Today’s book review features a book that, quite honestly, will not be to everyone’s taste. In fact I almost did not buy it after spotting it at an estate sale months ago. I wasn’t sure it would fit in with my current interests, and I already had a huge stack of books waiting to be read. It was written by a Harvard professor and had hundreds of footnotes, and my fear was it would be a bit too academic (meaning dry…)
But the subject matter drew me in. A quick look through The Age of Homespun revealed that this was a book about colonial textiles and the stories behind the objects. I’d not done any real reading of American colonial history since my college days, but it was my first historical love and my university degree. So I thought this book might be a nice change of pace.
Ulrich examines twelve homemade objects, all from New England and all having to do with textiles. There is a chapter for each object and the stories the objects reveal. Each one was so engrossing that I have only read a chapter a day to give myself time to properly digest all the information.
What could have been a dry examination of physical objects was instead a carefully woven account of how objects reflect the history of the time of their manufacture, how people related to these objects, and how these stories can be revealed to us today. Ulrich used many sources to gather the information for the book, but what really struck me was just how much information still exists from hundreds of years ago. Those New Englanders were real record keepers.
I was also impressed at how many diaries from the period were kept and handed down through generations of a family. I don’t even have my own teenage diary, so to see that many diaries were kept and treasured is interesting. Even better, Ulrich actually had access to diaries from some of the families who made the objects she featured in the book. The diaries along with family histories and public records helped to paint a vivid picture of these people’s lives through the objects that survive.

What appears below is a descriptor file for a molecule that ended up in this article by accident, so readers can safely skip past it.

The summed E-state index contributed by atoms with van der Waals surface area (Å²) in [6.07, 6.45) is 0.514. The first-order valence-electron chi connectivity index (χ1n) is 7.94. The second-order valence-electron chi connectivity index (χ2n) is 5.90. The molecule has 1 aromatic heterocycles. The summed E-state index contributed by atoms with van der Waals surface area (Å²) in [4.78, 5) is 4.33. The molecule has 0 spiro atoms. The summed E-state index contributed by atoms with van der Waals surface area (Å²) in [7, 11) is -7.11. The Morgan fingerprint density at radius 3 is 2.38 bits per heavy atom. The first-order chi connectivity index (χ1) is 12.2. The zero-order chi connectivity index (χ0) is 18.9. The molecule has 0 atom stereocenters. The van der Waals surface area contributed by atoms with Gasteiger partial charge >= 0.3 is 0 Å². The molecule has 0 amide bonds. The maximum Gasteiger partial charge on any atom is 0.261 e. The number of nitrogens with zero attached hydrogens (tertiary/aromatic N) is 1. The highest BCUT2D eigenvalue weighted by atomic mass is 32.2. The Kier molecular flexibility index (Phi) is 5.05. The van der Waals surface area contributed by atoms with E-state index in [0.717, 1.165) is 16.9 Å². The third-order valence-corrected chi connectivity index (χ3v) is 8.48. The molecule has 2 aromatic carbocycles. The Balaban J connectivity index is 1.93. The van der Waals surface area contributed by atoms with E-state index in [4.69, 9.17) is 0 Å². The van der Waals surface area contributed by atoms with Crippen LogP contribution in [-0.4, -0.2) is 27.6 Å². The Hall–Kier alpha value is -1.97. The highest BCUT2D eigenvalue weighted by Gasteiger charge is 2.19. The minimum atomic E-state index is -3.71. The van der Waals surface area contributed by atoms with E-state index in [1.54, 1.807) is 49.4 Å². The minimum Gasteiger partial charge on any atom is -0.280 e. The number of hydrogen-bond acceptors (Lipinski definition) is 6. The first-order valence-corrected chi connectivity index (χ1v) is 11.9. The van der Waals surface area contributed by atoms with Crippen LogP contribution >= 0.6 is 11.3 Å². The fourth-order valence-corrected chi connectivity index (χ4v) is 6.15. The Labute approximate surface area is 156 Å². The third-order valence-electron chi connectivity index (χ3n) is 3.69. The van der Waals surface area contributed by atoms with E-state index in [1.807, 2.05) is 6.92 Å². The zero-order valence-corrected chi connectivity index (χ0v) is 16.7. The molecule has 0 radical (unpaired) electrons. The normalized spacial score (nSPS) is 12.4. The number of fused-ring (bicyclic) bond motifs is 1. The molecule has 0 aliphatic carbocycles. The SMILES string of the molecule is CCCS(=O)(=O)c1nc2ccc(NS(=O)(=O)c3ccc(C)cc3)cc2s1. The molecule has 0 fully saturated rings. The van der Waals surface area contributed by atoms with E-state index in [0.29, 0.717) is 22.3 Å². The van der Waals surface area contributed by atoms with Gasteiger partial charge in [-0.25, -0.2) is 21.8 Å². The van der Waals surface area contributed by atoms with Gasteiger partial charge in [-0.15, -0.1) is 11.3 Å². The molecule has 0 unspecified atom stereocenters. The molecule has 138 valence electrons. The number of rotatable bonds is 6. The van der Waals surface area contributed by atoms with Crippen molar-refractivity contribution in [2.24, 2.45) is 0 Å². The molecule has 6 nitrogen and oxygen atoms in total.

Quite a bit of the book is concerned with the production of cloth. For many families, producing yarn and fabric was a way to obtain other necessities and small luxuries. The system of trade was complicated, but it worked for a society in which money was scarce.
To best enjoy and appreciate this book, one does need to have at least some knowledge of the history of New England. A lot happened in that region between the Pilgrims landing at Plymouth Rock and the Shot Heard Round the World at Lexington in 1775. Ulrich pulls from this extensive history in interpreting the objects.
I learned from 28 years of teaching history to pre-adolescents that the best way to study and learn it was not through the memorization of facts and dates. The best history students were the ones who looked at the past and could draw conclusions about cause and effect and overlapping influences and see that historical events did not happen in isolation. This book is a masterful example of that kind of history.
All this go me to thinking about weaving and how treasured a textile would be if one had to either grow or trade for the raw materials, then process the fiber into yarn, and then do the weaving in order just to have the cloth.
In the midst of all this textile pondering, I happened upon a little tabletop loom at an antique store. I don’t know how I did it, but I managed to leave the store without the loom. But I was not quite out of the woods.
Now this little flea market find was more my speed! At least it didn’t take up six square feet of table space.
So yes, I am now trying my hand a some very simple weaving. I figured that anything suitable for a ten-year-old couldn’t be too complicated. And it makes a nifty bit of fabric.
Okay, it is a bit loose, but this is my first try. Do you think all my family members should get handwoven belts for Christmas?